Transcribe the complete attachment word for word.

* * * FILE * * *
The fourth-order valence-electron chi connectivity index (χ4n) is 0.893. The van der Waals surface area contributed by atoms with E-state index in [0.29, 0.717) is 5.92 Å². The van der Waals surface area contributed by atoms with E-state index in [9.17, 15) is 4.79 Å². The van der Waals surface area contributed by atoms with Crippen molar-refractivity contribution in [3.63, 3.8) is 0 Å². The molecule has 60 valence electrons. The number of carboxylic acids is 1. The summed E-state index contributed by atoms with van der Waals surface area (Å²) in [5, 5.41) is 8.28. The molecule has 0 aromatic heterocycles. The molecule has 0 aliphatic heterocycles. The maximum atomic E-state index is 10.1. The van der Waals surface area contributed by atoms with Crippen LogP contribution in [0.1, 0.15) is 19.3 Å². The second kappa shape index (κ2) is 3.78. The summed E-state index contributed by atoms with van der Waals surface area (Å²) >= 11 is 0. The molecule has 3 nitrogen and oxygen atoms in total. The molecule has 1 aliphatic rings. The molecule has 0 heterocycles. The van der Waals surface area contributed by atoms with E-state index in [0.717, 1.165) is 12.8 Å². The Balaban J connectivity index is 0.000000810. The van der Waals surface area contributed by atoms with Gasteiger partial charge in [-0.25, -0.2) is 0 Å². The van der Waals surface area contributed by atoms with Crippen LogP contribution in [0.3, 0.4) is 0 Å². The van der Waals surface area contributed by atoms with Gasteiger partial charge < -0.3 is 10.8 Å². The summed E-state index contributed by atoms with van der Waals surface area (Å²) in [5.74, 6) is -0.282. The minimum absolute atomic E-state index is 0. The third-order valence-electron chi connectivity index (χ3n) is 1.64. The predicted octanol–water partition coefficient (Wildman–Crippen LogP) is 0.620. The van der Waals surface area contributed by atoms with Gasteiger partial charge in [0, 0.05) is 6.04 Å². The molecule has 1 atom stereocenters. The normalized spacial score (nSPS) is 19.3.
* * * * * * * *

The fourth-order valence-electron chi connectivity index (χ4n) is 0.893. The van der Waals surface area contributed by atoms with E-state index in [0.29, 0.717) is 5.92 Å². The van der Waals surface area contributed by atoms with E-state index in [9.17, 15) is 4.79 Å². The van der Waals surface area contributed by atoms with Crippen molar-refractivity contribution in [3.63, 3.8) is 0 Å². The molecule has 60 valence electrons. The number of carboxylic acids is 1. The summed E-state index contributed by atoms with van der Waals surface area (Å²) in [5, 5.41) is 8.28. The molecule has 0 aromatic heterocycles. The molecule has 0 aliphatic heterocycles. The maximum atomic E-state index is 10.1. The van der Waals surface area contributed by atoms with Crippen LogP contribution in [0.1, 0.15) is 19.3 Å². The second kappa shape index (κ2) is 3.78. The summed E-state index contributed by atoms with van der Waals surface area (Å²) >= 11 is 0. The molecule has 3 nitrogen and oxygen atoms in total. The molecule has 1 aliphatic rings. The molecule has 0 heterocycles. The van der Waals surface area contributed by atoms with E-state index in [0.717, 1.165) is 12.8 Å². The Balaban J connectivity index is 0.000000810. The van der Waals surface area contributed by atoms with Gasteiger partial charge in [-0.25, -0.2) is 0 Å². The van der Waals surface area contributed by atoms with Crippen LogP contribution in [0.3, 0.4) is 0 Å². The van der Waals surface area contributed by atoms with Gasteiger partial charge < -0.3 is 10.8 Å². The summed E-state index contributed by atoms with van der Waals surface area (Å²) in [5.74, 6) is -0.282. The minimum absolute atomic E-state index is 0. The third-order valence-electron chi connectivity index (χ3n) is 1.64. The predicted octanol–water partition coefficient (Wildman–Crippen LogP) is 0.620. The van der Waals surface area contributed by atoms with Gasteiger partial charge in [0, 0.05) is 6.04 Å². The molecule has 1 atom stereocenters. The normalized spacial score (nSPS) is 19.3.